The Land Cruiser is offered in two versions. There’s the standard Land Cruiser that comes in a 3-row/8-passenger configuration, and the Heritage Edition that was introduced last year. It adds some aesthetic tweaks as a nod to both the off-road community and to vintage Land Cruisers that are now seeing a resurgence in popularity. The Heritage Edition comes standard as a 2-row/5-passenger SUV, but for 2021 it can now be optioned with three rows like the regular model. The standard Land Cruiser ($85,515, plus destination charge) includes 18-in silver alloy wheels, skid plates, a surround-view parking camera, a sunroof, automatic LED headlights, power-folding and auto-dimming mirrors, automatic wipers, proximity entry and push-button start, adaptive cruise control, forward-collision warning with pedestrian detection and automatic emergency braking, lane-departure warning, automatic high beams, 4-zone automatic climate control, heated and ventilated 8-way power front seats, driver memory functions, heated second-row seats, a 50/50-split third-row seat, a power-adjustable steering wheel, a 9-in touchscreen interface, a navigation system, Bluetooth, wireless smartphone charging and a 14-speaker JBL sound system with a CD player, HD Radio, a USB port and an auxiliary audio jack. The Land Cruiser’s only available option is a $2,200 rear-seat entertainment system with two 11.6-in displays, an HDMI input, wireless headphones and RCA jacks. Considering that this costs more than a pair of iPad Pros, we can’t see any reason to check this option box. The Heritage Edition ($87,845) comes with a unique grille, bronze-colored versions of the same forged-aluminum BBS wheels found on the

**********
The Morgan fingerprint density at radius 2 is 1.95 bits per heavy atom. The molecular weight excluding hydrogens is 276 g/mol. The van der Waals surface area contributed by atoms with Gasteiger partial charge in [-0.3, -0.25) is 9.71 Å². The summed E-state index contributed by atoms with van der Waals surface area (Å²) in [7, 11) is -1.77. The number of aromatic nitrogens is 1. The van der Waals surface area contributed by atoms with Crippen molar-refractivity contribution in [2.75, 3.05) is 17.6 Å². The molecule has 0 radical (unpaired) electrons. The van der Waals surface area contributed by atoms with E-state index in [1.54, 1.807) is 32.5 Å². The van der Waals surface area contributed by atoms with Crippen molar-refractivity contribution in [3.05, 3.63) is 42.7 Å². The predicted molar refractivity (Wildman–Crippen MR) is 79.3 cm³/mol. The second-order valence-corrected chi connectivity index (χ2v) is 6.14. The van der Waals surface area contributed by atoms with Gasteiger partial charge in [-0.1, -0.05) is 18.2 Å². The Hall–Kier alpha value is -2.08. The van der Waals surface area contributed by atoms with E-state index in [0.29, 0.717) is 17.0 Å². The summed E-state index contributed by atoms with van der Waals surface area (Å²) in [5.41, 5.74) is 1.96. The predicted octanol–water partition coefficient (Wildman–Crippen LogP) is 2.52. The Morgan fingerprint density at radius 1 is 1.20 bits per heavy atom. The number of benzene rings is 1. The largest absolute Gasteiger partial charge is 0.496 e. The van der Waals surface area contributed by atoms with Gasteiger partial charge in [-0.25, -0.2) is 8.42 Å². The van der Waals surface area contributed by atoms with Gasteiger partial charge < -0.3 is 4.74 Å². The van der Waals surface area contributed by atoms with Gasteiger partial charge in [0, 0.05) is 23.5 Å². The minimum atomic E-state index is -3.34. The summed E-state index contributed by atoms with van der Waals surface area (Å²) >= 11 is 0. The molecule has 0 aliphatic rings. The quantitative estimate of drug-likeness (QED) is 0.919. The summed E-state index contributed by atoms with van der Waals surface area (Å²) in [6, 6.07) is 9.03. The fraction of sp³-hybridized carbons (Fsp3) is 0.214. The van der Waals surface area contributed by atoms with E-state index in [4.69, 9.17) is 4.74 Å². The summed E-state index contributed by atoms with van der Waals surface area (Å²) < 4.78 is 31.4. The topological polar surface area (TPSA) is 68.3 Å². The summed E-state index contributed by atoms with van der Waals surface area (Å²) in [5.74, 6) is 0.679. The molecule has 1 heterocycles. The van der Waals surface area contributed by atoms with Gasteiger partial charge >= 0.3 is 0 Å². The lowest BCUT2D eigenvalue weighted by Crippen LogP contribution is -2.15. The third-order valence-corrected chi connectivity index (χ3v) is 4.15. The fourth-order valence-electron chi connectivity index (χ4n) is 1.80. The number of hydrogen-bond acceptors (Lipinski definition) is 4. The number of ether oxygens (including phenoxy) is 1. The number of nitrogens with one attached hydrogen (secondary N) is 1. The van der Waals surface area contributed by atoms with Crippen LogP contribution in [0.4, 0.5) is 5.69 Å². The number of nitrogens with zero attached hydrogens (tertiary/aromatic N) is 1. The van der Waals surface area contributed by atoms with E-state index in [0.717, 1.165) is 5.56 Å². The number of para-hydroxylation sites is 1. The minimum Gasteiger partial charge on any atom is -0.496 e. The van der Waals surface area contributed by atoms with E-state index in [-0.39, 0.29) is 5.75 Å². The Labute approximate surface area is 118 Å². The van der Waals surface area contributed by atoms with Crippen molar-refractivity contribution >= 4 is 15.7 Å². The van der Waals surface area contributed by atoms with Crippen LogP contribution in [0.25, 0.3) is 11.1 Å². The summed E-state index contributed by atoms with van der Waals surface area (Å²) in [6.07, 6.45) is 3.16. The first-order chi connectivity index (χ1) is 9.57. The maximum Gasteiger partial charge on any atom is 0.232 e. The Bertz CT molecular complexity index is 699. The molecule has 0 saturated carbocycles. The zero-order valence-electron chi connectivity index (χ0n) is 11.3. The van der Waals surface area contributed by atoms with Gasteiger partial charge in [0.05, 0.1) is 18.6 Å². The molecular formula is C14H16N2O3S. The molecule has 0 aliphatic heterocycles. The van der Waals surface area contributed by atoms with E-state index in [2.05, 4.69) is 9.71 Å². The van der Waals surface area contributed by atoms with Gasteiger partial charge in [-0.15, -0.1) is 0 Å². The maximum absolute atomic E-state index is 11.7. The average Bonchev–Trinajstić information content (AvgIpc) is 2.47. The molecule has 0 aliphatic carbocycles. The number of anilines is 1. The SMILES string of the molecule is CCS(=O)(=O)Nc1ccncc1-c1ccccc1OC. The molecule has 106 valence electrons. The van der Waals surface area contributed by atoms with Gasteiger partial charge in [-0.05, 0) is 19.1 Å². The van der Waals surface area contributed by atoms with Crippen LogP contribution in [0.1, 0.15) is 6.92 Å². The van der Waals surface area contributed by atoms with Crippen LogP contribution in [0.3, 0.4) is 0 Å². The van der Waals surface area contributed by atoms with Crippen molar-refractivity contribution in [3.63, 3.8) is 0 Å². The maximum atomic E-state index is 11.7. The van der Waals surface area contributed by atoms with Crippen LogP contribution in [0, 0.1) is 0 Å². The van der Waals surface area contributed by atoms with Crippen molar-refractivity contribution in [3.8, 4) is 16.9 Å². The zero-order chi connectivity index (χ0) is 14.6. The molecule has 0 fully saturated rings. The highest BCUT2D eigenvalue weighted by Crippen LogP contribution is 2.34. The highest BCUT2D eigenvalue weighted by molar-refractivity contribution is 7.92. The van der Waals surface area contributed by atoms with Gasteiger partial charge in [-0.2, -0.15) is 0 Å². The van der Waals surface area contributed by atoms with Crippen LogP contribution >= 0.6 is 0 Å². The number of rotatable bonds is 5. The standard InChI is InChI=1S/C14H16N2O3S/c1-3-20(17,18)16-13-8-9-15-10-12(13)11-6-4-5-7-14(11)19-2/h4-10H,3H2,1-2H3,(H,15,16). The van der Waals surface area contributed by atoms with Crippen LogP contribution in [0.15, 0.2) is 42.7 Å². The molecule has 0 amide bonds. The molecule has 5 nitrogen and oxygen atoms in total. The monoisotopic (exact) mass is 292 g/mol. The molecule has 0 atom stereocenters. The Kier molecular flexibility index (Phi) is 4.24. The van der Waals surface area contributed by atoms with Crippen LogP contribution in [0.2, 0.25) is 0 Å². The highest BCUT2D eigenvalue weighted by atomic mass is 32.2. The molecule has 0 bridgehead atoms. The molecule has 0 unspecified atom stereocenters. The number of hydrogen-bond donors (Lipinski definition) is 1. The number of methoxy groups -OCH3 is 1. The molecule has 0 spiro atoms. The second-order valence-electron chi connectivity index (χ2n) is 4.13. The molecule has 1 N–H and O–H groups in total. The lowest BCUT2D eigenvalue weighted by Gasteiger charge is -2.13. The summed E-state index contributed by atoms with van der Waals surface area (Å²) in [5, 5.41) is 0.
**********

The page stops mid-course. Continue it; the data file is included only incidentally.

and Sequoia TRD Pro, bronze interior stitching, and ultra-cool vintage-inspired "Toyota Land Cruiser" badges on its D-pillars. The Heritage Edition also ditches the running boards that come standard on the regular Land Cruiser, which gives it a more athletic stance and better off-road clearance. For 2021 a third row is optional.